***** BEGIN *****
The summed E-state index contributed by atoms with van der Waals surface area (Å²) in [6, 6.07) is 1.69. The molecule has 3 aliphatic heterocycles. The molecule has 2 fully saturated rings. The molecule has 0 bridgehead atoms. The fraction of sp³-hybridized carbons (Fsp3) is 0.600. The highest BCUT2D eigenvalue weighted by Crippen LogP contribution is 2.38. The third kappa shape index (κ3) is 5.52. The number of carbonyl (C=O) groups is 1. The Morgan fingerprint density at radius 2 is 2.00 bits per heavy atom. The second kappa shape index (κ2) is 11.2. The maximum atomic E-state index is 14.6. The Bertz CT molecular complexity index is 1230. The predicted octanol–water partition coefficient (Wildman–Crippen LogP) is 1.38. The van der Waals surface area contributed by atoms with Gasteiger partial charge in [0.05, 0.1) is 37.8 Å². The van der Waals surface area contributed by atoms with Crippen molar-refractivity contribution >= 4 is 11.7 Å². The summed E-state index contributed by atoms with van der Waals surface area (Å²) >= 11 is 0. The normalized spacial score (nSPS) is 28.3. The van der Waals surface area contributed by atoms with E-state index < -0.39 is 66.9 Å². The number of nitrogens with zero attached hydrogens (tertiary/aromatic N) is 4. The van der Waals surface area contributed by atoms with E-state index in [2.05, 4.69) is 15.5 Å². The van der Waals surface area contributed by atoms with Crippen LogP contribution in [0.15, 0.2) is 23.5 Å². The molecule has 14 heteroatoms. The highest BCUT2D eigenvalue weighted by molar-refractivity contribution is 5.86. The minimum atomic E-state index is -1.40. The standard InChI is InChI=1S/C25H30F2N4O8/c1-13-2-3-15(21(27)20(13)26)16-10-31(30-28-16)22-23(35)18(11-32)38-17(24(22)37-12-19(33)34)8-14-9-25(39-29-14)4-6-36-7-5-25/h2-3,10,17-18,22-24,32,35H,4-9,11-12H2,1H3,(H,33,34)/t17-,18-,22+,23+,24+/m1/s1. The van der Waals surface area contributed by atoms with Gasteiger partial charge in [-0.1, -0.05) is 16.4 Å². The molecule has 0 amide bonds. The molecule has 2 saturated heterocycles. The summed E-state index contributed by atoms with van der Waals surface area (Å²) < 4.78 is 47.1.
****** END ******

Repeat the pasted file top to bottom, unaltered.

The summed E-state index contributed by atoms with van der Waals surface area (Å²) in [6, 6.07) is 1.69. The molecule has 3 aliphatic heterocycles. The molecule has 2 fully saturated rings. The molecule has 0 bridgehead atoms. The fraction of sp³-hybridized carbons (Fsp3) is 0.600. The highest BCUT2D eigenvalue weighted by Crippen LogP contribution is 2.38. The third kappa shape index (κ3) is 5.52. The number of carbonyl (C=O) groups is 1. The Morgan fingerprint density at radius 2 is 2.00 bits per heavy atom. The second kappa shape index (κ2) is 11.2. The maximum atomic E-state index is 14.6. The Bertz CT molecular complexity index is 1230. The predicted octanol–water partition coefficient (Wildman–Crippen LogP) is 1.38. The van der Waals surface area contributed by atoms with Gasteiger partial charge in [0.05, 0.1) is 37.8 Å². The van der Waals surface area contributed by atoms with Crippen molar-refractivity contribution >= 4 is 11.7 Å². The summed E-state index contributed by atoms with van der Waals surface area (Å²) >= 11 is 0. The normalized spacial score (nSPS) is 28.3. The van der Waals surface area contributed by atoms with E-state index < -0.39 is 66.9 Å². The number of nitrogens with zero attached hydrogens (tertiary/aromatic N) is 4. The van der Waals surface area contributed by atoms with E-state index in [2.05, 4.69) is 15.5 Å². The van der Waals surface area contributed by atoms with Crippen LogP contribution in [0.15, 0.2) is 23.5 Å². The molecule has 14 heteroatoms. The highest BCUT2D eigenvalue weighted by molar-refractivity contribution is 5.86. The minimum atomic E-state index is -1.40. The standard InChI is InChI=1S/C25H30F2N4O8/c1-13-2-3-15(21(27)20(13)26)16-10-31(30-28-16)22-23(35)18(11-32)38-17(24(22)37-12-19(33)34)8-14-9-25(39-29-14)4-6-36-7-5-25/h2-3,10,17-18,22-24,32,35H,4-9,11-12H2,1H3,(H,33,34)/t17-,18-,22+,23+,24+/m1/s1. The van der Waals surface area contributed by atoms with Gasteiger partial charge in [-0.1, -0.05) is 16.4 Å². The molecule has 0 amide bonds. The molecule has 2 saturated heterocycles. The summed E-state index contributed by atoms with van der Waals surface area (Å²) < 4.78 is 47.1.